Quaver: A Culture of Caring and Collaboration

This Texas Teacher Touts Quaver’s Best Qualities

By Kristin Clark Taylor

Elijah Ortiz describes Quaver as a vital resource: “It makes all the difference.

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In these uncertain times, when closed classrooms and school shut-downs are more common than uncommon, sharing, caring, and collaboration are the name of the game.

The world is different now, particularly when it comes to teaching: Gaps can occur. Cracks can form. Attention levels can lower. Anxiety levels can elevate. But dedicated music teachers throughout the USA (and the world) are pushing forward, giving it their all, and finding ways to reach and teach their students, no matter what — and they’ve been turning to one resource to help them get the job done: QuaverMusic.

Elijah Ortiz, who teaches K-5th-grade music at Winship Elementary in Spring, Texas, is a teacher who cares deeply, collaborates closely, and is creating a culture of caring in his classroom, using Quaver as a resource.  

A Caring Culture Celebrates All Cultures

“I like diving into different types of music and exploring different cultures with my students. I’m always looking for ways to celebrate cultural diversity,” says Ortiz.

Spring ISD, a culturally diverse school district with significant Hispanic representation, is a district known far and wide for being culturally inclusive in its curriculum. Ortiz says Quaver’s curriculum helps him celebrate cultural diversity.

“There are songs and lessons that help us celebrate diversity,” he says. “Not too long ago, we used ’Bate, Bate, Chocolate’ to help us celebrate Hispanic Heritage Month,” he says with enthusiasm. “That song is an all-time favorite with my students,” he says appreciatively. “They just can’t get enough of it!”

Try “Bate, Bate, Chocolate” with your students!

His list of all-time favs continues.

“My fourth-graders in particular really love the ‘Instrument Crane Game,’” Ortiz says, “because it lays a little track that demonstrates the instrument itself and helps them identify the different instruments by name, sight, and sound.”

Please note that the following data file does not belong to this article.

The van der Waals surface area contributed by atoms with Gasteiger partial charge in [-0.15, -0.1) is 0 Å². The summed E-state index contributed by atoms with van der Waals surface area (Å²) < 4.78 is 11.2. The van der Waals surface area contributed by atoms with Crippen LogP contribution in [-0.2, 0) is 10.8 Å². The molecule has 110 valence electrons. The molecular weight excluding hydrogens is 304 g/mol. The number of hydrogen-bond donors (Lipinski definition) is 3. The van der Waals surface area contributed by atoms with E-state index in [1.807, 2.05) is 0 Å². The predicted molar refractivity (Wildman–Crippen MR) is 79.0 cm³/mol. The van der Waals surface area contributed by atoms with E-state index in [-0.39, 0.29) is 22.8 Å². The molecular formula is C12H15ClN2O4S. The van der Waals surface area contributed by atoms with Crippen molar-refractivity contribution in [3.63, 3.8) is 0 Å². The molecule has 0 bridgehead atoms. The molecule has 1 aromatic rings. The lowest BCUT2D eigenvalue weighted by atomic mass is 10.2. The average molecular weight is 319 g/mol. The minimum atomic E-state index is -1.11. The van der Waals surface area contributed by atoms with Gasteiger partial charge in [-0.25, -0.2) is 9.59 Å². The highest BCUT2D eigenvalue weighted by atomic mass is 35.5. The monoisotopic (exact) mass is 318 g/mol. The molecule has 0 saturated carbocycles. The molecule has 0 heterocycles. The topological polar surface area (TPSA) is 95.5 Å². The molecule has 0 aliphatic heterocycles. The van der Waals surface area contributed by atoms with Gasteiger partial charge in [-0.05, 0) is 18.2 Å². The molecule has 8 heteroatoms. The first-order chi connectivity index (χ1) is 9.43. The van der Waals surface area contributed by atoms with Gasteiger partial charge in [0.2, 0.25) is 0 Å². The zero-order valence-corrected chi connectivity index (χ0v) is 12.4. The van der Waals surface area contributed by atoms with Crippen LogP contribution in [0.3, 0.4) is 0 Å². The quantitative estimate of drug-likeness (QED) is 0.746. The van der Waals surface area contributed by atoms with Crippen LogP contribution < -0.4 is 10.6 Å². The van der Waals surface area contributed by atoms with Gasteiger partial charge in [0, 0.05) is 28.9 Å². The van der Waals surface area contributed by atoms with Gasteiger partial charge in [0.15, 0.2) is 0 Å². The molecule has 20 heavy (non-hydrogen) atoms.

Try Instrument Crane with your students!

Lessons that offer this kind of specific instruction about different instruments are particularly important today, since the actual playing of instruments in the classroom is no longer as readily an option. Because of the restrictions, music teachers must develop creative alternatives, he says, so flexibility and resilience are key.

In fact, ensuring this continued flexibility – this relentless drive to create new paths for reaching and teaching students during these challenging times – is what remains the top priority for Ortiz.

“In the past, I’ve used the Kodaly approach in my teaching, but with the onset of the pandemic, this has become more challenging,” Ortiz readily admits. “But Quaver’s curriculum has been extremely helpful in making it possible for me to continue with my Kodaly teaching.”

“No, we can no longer sit in a tight circle and pass things around. We can’t sit shoulder-to-shoulder … but Quaver has lessons that can help me create an environment that comes pretty close,” he says.

Quaver helps make Collaboration possible

Ortiz says Quaver has also been an important collaborative force for teachers district-wide — and in these times, information-sharing is more important than ever.

“I sit on a District-wide Professional Learning Committee with other Spring ISD teachers,” he says, “and we’re grateful to have Quaver.”

In fact, another Spring ISD teacher, Linda Sue Hundley, of Marshall Elementary School, is a music teacher who often collaborates with Ortiz. Two teachers from different schools using a single source to help unite them: Quaver.

Hundley herself was featured in a recent Quaver blog and echoes her colleague Ortiz’s sentiments, saying that that this kind of cohesion between and amongst music teachers helps these difficult days feel a little less difficult. “Quaver is the tool we all value,” she said recently.

Two teachers, one voice

Ortiz is grateful for the depth and breadth of the Quaver curriculum as well as the richness and diversity of its content. “With Quaver, there’s always something new to discover,” he says.

“And I can honestly say that in a teaching career that has spanned nine years, some of my best lessons have come from Quaver.”

The gratitude can be heard and felt in his voice:

“Quaver’s made all the difference in the world,” he says.

So from two different schools in a single district comes a collective song that sings praise for Quaver’s quest for collaboration. Two Texas teachers who are using Quaver’s curriculum to be the best teachers they possibly can be.

Ortiz sums it up nicely: “Quaver’s been a real God-send.”

And that’s just about as good as it can get.

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Kristin Clark Taylor is an author and a journalist.

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